Occupational Health Hazards and Consequent Economic Losses Due to Workplace Heat Exposure

by Amelia Hamiter

Kjellstrom et al. (2015) study how warming temperatures due to climate change may create an occupational health hazard in tropical and subtropical countries that have a significant workforce employed in jobs in hot environments, such as physical jobs which must be done outdoors or in indoor spaces such as some factories that lack efficient cooling systems. (Air conditioning in urban areas is contested, since on a large urban scale it can increase heating of outdoor air, and because of its electricity demands. Thus indoor workplaces in some regions lack sustainable temperature control systems.) This problem is exacerbated by the high humidity of these countries, which reduces the effectiveness of sweating in cooling the body. To avoid excessive heat stress, workers must not work during the hottest hours of the day, which increase in the hottest days of the year. Many of the countries affected by this are low- to middle-income, and this issue can have an impact on their respective gross domestic products (GDPs). Preventative actions include development of coolant systems where possible as well as occupational health advisories, adjusted work hours, and other changes such as increased access to drinking water and education about symptoms of heat strain and heat stroke in the workplace. However, these strategies are limited, and also hold little hope for cutting economic losses. Global action against climate change is the most effective action to take against this situation.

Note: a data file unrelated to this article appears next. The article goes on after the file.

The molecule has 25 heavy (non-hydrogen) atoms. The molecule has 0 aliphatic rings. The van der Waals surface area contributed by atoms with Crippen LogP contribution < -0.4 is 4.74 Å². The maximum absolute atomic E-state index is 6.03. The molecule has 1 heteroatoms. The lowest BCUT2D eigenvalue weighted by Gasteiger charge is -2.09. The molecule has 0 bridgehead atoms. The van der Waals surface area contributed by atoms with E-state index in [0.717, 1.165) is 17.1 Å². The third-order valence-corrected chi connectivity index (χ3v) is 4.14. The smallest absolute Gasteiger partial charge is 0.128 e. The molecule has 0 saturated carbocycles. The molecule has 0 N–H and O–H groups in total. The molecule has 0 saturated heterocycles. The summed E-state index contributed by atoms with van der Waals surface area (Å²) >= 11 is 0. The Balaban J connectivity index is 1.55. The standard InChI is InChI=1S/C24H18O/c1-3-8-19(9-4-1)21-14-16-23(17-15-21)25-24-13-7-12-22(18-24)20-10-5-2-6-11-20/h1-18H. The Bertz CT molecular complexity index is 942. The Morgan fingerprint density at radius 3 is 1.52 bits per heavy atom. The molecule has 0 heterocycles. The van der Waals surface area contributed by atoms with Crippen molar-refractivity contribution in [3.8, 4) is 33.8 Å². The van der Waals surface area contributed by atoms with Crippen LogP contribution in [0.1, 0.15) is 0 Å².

Little assessment has heretofore been done on the effects of heat exposure raised by climate change on people who work in hot climates and on consequent economic consequences. Once surrounding air temperature rises above 37° C, or 98° F, heat from the air transfers to the body, and the body must be cooled by the evaporation of sweat. In high humidity, however, sweating becomes less effective at reducing body heat. Heat stress thus becomes an especially prevalent problem for workers in the humid and prevalently hot weather seasons of tropical and subtropical countries. Workers in these occupations often cannot work during the hottest times of the day and in the hottest days of the year; they must rest more and work more slowly to cope with heat. Physical acclimatization to heat varies individually and is limited to evaporation of sweat from the skin, which has little effectiveness in high humidity.